Re: % Of Methanol Used to Dilute OOOPS

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From:Connie McManus <>
To:"J. A. Kiernan" <>, Bruce Abaloz <>
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Sorry folks... I just sent a post replying to this and for some odd reason
I didn't see METHANOL in the original post.  So, all I can say is...
Nevermind  *g*  

I don't use methanol for this purpose.

COnnie M

At 01:31 AM 06/22/2000 -0400, J. A. Kiernan wrote:
>On Fri, 23 Jun 2000, Bruce Abaloz wrote:
>> ... what % of methanol that normally used to dilute Hydrogen peroxidase 
>> for Hydrogen peroxide quenching in immunohistochemistry.
>  Assuming "hydrogen peroxide quenching" means permanently inhibiting
>  endogenous peroxidase activity in the tissue:
>    Usually a small volume of quite concentrated aqueous H2O2 is
>    added to methanol, so the concentration of methanol will be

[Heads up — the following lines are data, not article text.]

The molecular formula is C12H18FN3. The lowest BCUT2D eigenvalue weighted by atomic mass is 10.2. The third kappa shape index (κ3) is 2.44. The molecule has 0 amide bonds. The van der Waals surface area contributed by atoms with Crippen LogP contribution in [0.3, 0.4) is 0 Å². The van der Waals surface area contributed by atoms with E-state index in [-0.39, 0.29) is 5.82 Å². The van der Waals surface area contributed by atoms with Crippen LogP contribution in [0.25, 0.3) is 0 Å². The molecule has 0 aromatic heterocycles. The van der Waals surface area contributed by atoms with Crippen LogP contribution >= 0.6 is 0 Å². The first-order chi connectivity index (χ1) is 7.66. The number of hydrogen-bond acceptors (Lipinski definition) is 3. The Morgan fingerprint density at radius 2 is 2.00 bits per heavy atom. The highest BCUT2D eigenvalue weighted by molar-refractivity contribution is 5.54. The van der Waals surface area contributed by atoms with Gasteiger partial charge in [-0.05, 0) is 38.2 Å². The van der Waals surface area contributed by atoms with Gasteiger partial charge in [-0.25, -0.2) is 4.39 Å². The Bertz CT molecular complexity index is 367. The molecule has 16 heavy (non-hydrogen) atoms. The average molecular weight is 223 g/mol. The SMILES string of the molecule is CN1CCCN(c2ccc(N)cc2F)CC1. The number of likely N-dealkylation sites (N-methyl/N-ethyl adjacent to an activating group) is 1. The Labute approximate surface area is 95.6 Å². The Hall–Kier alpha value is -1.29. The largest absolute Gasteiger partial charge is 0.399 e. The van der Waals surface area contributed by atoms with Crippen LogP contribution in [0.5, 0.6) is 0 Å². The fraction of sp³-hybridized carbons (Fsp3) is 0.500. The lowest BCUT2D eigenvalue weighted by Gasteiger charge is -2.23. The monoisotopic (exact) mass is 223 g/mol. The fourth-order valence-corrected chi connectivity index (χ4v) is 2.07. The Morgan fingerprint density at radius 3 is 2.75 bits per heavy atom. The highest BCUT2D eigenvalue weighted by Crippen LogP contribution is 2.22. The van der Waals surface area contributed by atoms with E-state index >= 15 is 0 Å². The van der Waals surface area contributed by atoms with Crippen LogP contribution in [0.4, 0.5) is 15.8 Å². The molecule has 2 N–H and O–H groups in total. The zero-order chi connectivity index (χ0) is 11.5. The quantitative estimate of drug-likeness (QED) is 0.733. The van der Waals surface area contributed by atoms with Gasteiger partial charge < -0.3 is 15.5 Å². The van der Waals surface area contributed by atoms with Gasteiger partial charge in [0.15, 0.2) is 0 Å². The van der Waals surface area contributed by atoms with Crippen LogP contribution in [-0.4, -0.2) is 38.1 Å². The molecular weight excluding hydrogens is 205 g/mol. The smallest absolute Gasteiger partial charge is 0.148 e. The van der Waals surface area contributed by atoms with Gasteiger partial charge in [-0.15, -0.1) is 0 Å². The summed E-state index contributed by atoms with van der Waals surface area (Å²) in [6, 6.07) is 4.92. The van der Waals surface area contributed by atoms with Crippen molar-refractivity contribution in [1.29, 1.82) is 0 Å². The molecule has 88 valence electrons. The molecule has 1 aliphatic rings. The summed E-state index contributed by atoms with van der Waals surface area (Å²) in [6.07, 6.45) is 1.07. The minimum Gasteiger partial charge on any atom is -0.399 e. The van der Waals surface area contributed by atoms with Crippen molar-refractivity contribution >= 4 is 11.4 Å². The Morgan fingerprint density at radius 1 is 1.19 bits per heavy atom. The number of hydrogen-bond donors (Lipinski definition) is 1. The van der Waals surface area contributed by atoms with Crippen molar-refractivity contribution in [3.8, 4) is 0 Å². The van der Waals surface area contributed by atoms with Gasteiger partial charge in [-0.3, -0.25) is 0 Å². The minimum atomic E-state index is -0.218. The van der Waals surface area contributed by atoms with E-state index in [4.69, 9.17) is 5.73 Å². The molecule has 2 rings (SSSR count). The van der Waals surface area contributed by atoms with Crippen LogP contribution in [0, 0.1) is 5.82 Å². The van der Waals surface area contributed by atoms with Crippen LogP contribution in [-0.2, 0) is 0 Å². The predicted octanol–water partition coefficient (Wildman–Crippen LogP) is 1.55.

>    over 99%. Probably it isn't critical.
>    Many people find that the methanol is not necessary and 
>    dilute the strong H2O2 with water or saline. Saline (0.9%
>    NaCl in water) may be preferable for thick frozen sections
>    of tissue that has received minimal formaldehyde fixation,
>    as is often done for research on the brain. Animal tissues
>    exposed to formaldehyde for only a few hours remain
>    osmotically responsive and are damaged by a hypotonic
>    liquid such as water (Paljarvi et al. 1979. Histochemical
>    Journal 11: 267-276. A good read). If you use H2O2 in 
>    methanol you will, of course, permanently permeabilize all
>    cell membranes and coagulate all not-yet-fixed proteins.
>    This may or may not be advantageous to your investigation.
>    Trying out is the only way to find out.
>    Always when doing immunohistochemistry you must test every
>    variation in technique, include known positive control
>    sections, and do the usual controls to exclude false positive
>    stainings. Endogenous peroxidase-like activity can be a pain,
>    as in places where many red blood cells and granulocytes are
>    present, or if you're studying certain regions of the brain
>    that contain peroxidase-positive neurons that might also
>    harbour the antigen you're looking for. 
> John A. Kiernan,
> Department of Anatomy & Cell Biology,
> The University of Western Ontario,
> LONDON,  Canada  N6A 5C1
Connie McManus
Veterinary Diagnostics Lab
Utah State University
Logan, UT

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